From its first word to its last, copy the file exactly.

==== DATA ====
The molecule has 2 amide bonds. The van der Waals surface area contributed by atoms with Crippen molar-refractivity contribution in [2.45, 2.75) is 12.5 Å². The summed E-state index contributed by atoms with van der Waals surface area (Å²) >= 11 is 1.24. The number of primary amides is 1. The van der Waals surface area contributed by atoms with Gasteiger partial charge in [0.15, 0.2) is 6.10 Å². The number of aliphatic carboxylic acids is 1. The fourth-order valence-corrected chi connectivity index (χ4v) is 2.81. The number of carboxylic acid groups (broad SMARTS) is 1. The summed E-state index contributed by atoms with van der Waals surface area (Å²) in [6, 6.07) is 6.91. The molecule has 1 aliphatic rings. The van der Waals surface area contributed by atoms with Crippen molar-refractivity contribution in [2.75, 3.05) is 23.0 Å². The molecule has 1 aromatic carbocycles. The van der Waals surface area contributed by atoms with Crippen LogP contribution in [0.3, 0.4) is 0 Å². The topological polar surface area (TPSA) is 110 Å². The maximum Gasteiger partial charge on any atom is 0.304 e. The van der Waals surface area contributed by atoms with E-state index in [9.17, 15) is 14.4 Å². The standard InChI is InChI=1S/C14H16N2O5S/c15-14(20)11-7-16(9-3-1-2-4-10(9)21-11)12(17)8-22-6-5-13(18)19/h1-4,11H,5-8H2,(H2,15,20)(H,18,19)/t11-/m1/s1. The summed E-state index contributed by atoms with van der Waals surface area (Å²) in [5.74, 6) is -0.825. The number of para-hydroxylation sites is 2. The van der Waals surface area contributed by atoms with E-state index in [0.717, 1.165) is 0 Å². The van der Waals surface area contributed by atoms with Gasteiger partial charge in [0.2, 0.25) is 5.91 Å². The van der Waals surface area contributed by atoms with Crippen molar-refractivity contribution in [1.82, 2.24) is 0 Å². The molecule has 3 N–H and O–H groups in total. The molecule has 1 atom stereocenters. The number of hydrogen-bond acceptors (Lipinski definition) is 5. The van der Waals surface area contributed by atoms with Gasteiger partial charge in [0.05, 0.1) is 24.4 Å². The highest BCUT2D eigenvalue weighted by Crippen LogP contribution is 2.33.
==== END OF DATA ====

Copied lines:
The molecule has 2 amide bonds. The van der Waals surface area contributed by atoms with Crippen molar-refractivity contribution in [2.45, 2.75) is 12.5 Å². The summed E-state index contributed by atoms with van der Waals surface area (Å²) >= 11 is 1.24. The number of primary amides is 1. The van der Waals surface area contributed by atoms with Gasteiger partial charge in [0.15, 0.2) is 6.10 Å². The number of aliphatic carboxylic acids is 1. The fourth-order valence-corrected chi connectivity index (χ4v) is 2.81. The number of carboxylic acid groups (broad SMARTS) is 1. The summed E-state index contributed by atoms with van der Waals surface area (Å²) in [6, 6.07) is 6.91. The molecule has 1 aliphatic rings. The van der Waals surface area contributed by atoms with Crippen molar-refractivity contribution in [2.75, 3.05) is 23.0 Å². The molecule has 1 aromatic carbocycles. The van der Waals surface area contributed by atoms with Crippen LogP contribution in [0.3, 0.4) is 0 Å². The topological polar surface area (TPSA) is 110 Å². The maximum Gasteiger partial charge on any atom is 0.304 e. The van der Waals surface area contributed by atoms with E-state index in [9.17, 15) is 14.4 Å². The standard InChI is InChI=1S/C14H16N2O5S/c15-14(20)11-7-16(9-3-1-2-4-10(9)21-11)12(17)8-22-6-5-13(18)19/h1-4,11H,5-8H2,(H2,15,20)(H,18,19)/t11-/m1/s1. The summed E-state index contributed by atoms with van der Waals surface area (Å²) in [5.74, 6) is -0.825. The number of para-hydroxylation sites is 2. The van der Waals surface area contributed by atoms with E-state index in [0.717, 1.165) is 0 Å². The van der Waals surface area contributed by atoms with Gasteiger partial charge in [0.2, 0.25) is 5.91 Å². The van der Waals surface area contributed by atoms with Crippen molar-refractivity contribution in [1.82, 2.24) is 0 Å². The molecule has 3 N–H and O–H groups in total. The molecule has 1 atom stereocenters. The number of hydrogen-bond acceptors (Lipinski definition) is 5. The van der Waals surface area contributed by atoms with Gasteiger partial charge in [0.05, 0.1) is 24.4 Å². The highest BCUT2D eigenvalue weighted by Crippen LogP contribution is 2.33.